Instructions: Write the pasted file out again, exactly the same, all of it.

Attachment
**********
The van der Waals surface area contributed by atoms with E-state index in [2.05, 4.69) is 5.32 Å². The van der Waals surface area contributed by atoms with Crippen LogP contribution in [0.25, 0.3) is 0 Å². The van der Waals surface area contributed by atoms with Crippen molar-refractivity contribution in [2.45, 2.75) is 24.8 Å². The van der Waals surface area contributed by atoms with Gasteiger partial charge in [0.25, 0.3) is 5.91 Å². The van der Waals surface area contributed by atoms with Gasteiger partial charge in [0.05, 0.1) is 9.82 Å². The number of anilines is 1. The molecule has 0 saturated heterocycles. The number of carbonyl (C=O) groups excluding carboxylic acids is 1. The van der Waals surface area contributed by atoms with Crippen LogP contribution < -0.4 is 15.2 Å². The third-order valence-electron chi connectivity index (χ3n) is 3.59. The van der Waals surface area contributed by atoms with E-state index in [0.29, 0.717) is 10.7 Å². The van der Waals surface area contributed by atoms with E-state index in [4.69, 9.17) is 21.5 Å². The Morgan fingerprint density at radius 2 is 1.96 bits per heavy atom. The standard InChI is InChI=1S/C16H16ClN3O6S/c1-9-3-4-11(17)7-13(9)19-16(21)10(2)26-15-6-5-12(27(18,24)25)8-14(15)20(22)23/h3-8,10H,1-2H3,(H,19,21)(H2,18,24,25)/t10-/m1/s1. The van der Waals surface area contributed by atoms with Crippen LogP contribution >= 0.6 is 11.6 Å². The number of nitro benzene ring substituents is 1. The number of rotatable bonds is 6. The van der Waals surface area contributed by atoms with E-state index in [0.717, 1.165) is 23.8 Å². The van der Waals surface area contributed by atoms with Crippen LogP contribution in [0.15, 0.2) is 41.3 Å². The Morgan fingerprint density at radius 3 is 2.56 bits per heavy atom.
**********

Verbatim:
The van der Waals surface area contributed by atoms with E-state index in [2.05, 4.69) is 5.32 Å². The van der Waals surface area contributed by atoms with Crippen LogP contribution in [0.25, 0.3) is 0 Å². The van der Waals surface area contributed by atoms with Crippen molar-refractivity contribution in [2.45, 2.75) is 24.8 Å². The van der Waals surface area contributed by atoms with Gasteiger partial charge in [0.25, 0.3) is 5.91 Å². The van der Waals surface area contributed by atoms with Gasteiger partial charge in [0.05, 0.1) is 9.82 Å². The number of anilines is 1. The molecule has 0 saturated heterocycles. The number of carbonyl (C=O) groups excluding carboxylic acids is 1. The van der Waals surface area contributed by atoms with Crippen LogP contribution < -0.4 is 15.2 Å². The third-order valence-electron chi connectivity index (χ3n) is 3.59. The van der Waals surface area contributed by atoms with E-state index in [0.29, 0.717) is 10.7 Å². The van der Waals surface area contributed by atoms with E-state index in [4.69, 9.17) is 21.5 Å². The Morgan fingerprint density at radius 2 is 1.96 bits per heavy atom. The standard InChI is InChI=1S/C16H16ClN3O6S/c1-9-3-4-11(17)7-13(9)19-16(21)10(2)26-15-6-5-12(27(18,24)25)8-14(15)20(22)23/h3-8,10H,1-2H3,(H,19,21)(H2,18,24,25)/t10-/m1/s1. The van der Waals surface area contributed by atoms with Crippen LogP contribution >= 0.6 is 11.6 Å². The number of nitro benzene ring substituents is 1. The number of rotatable bonds is 6. The van der Waals surface area contributed by atoms with E-state index in [0.717, 1.165) is 23.8 Å². The van der Waals surface area contributed by atoms with Crippen LogP contribution in [0.15, 0.2) is 41.3 Å². The Morgan fingerprint density at radius 3 is 2.56 bits per heavy atom.